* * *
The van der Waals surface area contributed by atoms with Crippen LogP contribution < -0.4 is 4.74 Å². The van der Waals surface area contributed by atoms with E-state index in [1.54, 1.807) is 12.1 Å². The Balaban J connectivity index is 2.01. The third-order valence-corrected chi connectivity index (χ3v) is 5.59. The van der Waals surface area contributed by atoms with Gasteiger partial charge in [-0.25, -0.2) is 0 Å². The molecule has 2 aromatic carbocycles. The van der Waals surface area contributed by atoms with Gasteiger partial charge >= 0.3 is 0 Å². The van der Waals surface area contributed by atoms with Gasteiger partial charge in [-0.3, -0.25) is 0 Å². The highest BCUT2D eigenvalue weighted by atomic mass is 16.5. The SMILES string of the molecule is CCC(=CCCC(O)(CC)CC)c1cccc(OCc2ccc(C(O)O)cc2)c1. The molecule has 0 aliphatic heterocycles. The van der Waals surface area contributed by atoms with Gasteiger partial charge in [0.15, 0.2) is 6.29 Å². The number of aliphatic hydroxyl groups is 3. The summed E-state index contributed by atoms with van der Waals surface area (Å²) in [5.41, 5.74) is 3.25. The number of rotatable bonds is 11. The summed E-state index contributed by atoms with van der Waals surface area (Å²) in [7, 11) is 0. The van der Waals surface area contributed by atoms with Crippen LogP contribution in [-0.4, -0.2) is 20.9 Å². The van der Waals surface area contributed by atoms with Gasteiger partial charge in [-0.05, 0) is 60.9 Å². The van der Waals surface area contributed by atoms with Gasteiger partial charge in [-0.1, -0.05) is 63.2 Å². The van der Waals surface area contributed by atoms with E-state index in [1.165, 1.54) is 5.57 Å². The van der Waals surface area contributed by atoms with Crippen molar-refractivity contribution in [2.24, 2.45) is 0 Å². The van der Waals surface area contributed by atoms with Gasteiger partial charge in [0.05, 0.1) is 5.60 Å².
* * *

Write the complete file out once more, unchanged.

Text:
The van der Waals surface area contributed by atoms with Crippen LogP contribution < -0.4 is 4.74 Å². The van der Waals surface area contributed by atoms with E-state index in [1.54, 1.807) is 12.1 Å². The Balaban J connectivity index is 2.01. The third-order valence-corrected chi connectivity index (χ3v) is 5.59. The van der Waals surface area contributed by atoms with Gasteiger partial charge in [-0.25, -0.2) is 0 Å². The molecule has 2 aromatic carbocycles. The van der Waals surface area contributed by atoms with Gasteiger partial charge >= 0.3 is 0 Å². The van der Waals surface area contributed by atoms with Gasteiger partial charge in [-0.3, -0.25) is 0 Å². The highest BCUT2D eigenvalue weighted by atomic mass is 16.5. The SMILES string of the molecule is CCC(=CCCC(O)(CC)CC)c1cccc(OCc2ccc(C(O)O)cc2)c1. The molecule has 0 aliphatic heterocycles. The van der Waals surface area contributed by atoms with Gasteiger partial charge in [0.15, 0.2) is 6.29 Å². The number of aliphatic hydroxyl groups is 3. The summed E-state index contributed by atoms with van der Waals surface area (Å²) in [5.41, 5.74) is 3.25. The number of rotatable bonds is 11. The summed E-state index contributed by atoms with van der Waals surface area (Å²) in [7, 11) is 0. The van der Waals surface area contributed by atoms with Crippen LogP contribution in [-0.4, -0.2) is 20.9 Å². The van der Waals surface area contributed by atoms with Gasteiger partial charge in [-0.05, 0) is 60.9 Å². The van der Waals surface area contributed by atoms with Gasteiger partial charge in [-0.1, -0.05) is 63.2 Å². The van der Waals surface area contributed by atoms with E-state index in [1.165, 1.54) is 5.57 Å². The van der Waals surface area contributed by atoms with Crippen molar-refractivity contribution in [2.24, 2.45) is 0 Å². The van der Waals surface area contributed by atoms with Gasteiger partial charge in [0.05, 0.1) is 5.60 Å².